It appears Justin Trudeau's appeal isn't limited to the Canadians who gave his Liberals a majority government in the October election. Uh-uh. Not at all.
The prime minister found himself swarmed by selfie takers — young and old — after a speech Sunday morning in advance of the G20 summit in Turkey.
It was an enthusiastic response after a speech that, frankly, he could just as well have made during the recent election campaign back home.
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Trudeau spoke of the importance of investing in infrastructure and communities. He talked about building an inclusive economy that removes barriers to opportunity.
"We need to understand that the topics discussed here at the G20, of investment, inclusively, [are] going to be at the centre of the solutions we have [been] bringing forward."
But while Trudeau is sticking with this "sunny ways" message, most of the other leaders attending the summit are focused on something far darker in the aftermath of the deadly attacks in Paris on Friday, which left nearly 130 people dead and scores of others with critical wounds.
A leaked draft of the leaders' communiqué obtained by Reuters says the leaders of the world's 20 most powerful economies will agree to step up border controls and aviation security in the wake of the attacks.
They also condemned the attacks, for which ISIS has claimed responsibility, as "heinous" and said they remain united in the battle against terrorism.
Canada obviously signed on to the statement.
But in his public appearances in Antalya, Trudeau prefers to stick to the topics that won him the election.
"Confident, optimistic countries should always be willing to invest in their own future," he said in his speech on Sunday.
Paris dominates discussion
Canadians have heard this before, just as they've witnessed what followed Trudeau's speech as people flocked around him to pose for those selfies.
In fairness, investing in infrastructure and building a more inclusive economy are consistent with the official theme of this Turkish-led summit. Yet the topic dominating the discussion here is how countries should respond to the massacres in Paris.
Australian Prime Minister Malcolm Turnbull, who's also attending his first summit, said world leaders need to work even more closely together to stop ISIS and the kind of violence its supporters are waging in places such as Paris.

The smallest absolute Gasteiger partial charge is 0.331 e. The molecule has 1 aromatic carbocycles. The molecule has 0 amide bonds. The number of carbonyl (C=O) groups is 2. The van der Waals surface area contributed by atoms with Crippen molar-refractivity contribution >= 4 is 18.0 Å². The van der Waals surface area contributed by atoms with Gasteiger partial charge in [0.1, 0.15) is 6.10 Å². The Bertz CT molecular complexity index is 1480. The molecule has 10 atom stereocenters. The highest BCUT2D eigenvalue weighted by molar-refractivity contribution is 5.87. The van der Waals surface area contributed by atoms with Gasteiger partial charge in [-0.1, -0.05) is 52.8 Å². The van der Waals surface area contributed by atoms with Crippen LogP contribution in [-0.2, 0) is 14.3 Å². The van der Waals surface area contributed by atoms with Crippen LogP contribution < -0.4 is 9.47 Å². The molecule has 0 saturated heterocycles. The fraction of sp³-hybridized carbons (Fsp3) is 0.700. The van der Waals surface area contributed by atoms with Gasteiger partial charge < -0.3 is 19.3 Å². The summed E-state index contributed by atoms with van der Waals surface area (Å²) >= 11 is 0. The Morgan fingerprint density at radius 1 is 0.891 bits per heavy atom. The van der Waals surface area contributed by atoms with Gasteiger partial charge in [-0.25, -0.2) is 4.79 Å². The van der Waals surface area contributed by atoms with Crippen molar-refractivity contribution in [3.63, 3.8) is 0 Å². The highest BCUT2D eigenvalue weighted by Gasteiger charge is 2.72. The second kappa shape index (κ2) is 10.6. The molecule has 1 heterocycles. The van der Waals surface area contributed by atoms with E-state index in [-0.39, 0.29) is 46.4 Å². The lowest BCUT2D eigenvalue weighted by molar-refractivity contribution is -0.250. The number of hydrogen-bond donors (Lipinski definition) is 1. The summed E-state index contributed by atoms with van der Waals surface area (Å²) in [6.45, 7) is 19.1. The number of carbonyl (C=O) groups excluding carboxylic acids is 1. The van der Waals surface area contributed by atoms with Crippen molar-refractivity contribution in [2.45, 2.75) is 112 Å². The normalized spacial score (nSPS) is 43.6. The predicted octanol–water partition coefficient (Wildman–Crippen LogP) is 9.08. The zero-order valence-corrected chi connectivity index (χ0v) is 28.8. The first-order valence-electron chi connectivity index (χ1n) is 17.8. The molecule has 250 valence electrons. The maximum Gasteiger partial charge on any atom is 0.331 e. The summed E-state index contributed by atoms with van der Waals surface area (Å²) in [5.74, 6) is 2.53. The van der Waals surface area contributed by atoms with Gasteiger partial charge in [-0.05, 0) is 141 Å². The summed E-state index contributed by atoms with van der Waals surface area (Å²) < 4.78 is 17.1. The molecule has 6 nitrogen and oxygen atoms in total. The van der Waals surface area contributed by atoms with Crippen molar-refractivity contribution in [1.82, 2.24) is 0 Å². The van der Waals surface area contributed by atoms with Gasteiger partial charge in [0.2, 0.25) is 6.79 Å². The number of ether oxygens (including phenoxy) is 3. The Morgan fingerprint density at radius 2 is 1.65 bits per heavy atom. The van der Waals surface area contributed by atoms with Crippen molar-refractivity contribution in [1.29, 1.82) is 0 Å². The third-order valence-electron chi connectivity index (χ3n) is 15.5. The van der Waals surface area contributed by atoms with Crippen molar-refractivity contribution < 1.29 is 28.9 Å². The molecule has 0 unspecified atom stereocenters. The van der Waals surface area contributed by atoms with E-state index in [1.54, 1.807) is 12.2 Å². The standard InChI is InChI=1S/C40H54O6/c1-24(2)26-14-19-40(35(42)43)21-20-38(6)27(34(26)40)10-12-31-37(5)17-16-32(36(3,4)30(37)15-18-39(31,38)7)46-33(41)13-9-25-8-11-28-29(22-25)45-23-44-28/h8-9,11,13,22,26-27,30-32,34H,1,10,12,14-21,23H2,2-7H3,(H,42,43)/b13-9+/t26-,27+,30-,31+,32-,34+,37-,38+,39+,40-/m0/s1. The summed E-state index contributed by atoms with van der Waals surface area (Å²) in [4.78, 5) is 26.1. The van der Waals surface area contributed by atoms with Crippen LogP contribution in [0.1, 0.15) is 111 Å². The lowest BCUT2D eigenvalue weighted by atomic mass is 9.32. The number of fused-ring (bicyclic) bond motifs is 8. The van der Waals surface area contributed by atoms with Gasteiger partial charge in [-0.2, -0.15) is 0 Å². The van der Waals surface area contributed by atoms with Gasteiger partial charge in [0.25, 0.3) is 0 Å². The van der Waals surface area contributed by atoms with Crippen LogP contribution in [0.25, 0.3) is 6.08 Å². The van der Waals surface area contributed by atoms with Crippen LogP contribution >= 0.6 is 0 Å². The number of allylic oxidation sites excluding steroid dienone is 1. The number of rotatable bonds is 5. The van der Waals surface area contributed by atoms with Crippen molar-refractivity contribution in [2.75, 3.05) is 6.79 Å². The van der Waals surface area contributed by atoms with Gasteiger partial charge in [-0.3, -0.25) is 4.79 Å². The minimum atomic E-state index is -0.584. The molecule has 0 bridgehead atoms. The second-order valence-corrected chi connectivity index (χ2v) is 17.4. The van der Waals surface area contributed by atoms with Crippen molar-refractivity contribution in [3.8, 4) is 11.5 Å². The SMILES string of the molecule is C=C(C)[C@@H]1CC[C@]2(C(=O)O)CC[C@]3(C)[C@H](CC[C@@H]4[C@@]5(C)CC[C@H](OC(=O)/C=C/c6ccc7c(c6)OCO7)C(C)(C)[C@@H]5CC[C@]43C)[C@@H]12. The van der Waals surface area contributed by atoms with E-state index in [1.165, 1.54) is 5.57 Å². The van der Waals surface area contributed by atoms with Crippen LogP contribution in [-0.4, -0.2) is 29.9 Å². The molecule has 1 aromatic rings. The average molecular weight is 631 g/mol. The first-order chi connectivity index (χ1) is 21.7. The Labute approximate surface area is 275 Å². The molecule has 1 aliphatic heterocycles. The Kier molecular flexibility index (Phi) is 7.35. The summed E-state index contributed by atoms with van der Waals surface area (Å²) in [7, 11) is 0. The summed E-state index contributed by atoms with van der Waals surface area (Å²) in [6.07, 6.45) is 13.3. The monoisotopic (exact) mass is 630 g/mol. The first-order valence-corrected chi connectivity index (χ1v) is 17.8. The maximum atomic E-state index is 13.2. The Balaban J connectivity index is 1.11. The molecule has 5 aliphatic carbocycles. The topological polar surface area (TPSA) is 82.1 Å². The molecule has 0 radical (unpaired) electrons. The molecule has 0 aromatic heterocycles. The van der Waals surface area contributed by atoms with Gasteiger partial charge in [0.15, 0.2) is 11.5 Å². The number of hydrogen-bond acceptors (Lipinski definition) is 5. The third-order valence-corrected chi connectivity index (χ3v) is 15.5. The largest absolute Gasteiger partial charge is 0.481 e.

"The issue of a collective response… with a common purpose of combating and defeating terrorism of this kind has to be undertaken, and it will be one of the major items on the agenda of this G20," he said.
For reporters covering Trudeau's first foray on the international stage, access has been limited to the speech and bilateral photo ops where he was asked about Canadian security concerns following the Paris attacks.
"Obviously, the safety and security of Canadians is a priority for me and my government," he said, adding he's been briefed by security officials back home.
Trudeau's national security adviser, Richard Fadden, is not in Turkey for the G20. And his adviser on foreign policy, Roland Paris, while here in Turkey, only took the job this week.
That may explain why Trudeau hasn't said whether his new government is prepared to reconsider its decision to wrap up Canada's involvement in the airstrikes against ISIS fighters in Iraq. Or how and when the government will increase the number of Canadian soldiers training Kurdish and other forces opposed to ISIS.
That will certainly be one of the topics when he sits down later this week with U.S. President Barack Obama when the two attend the APEC Summit in Manila.
And it's clearly a major concern shared by leaders here in Turkey, a country that borders Syria and continues to cope with an estimated two million refugees who've flooded into the country.
Turkey wants more humanitarian aid and more money simply to deal with the wave of human migration, money Canada appears willing to give.
But for now, Trudeau is keeping his focus on building an inclusive economy. And building in a little time for those intent on taking selfies with the newest leader on the G20 block.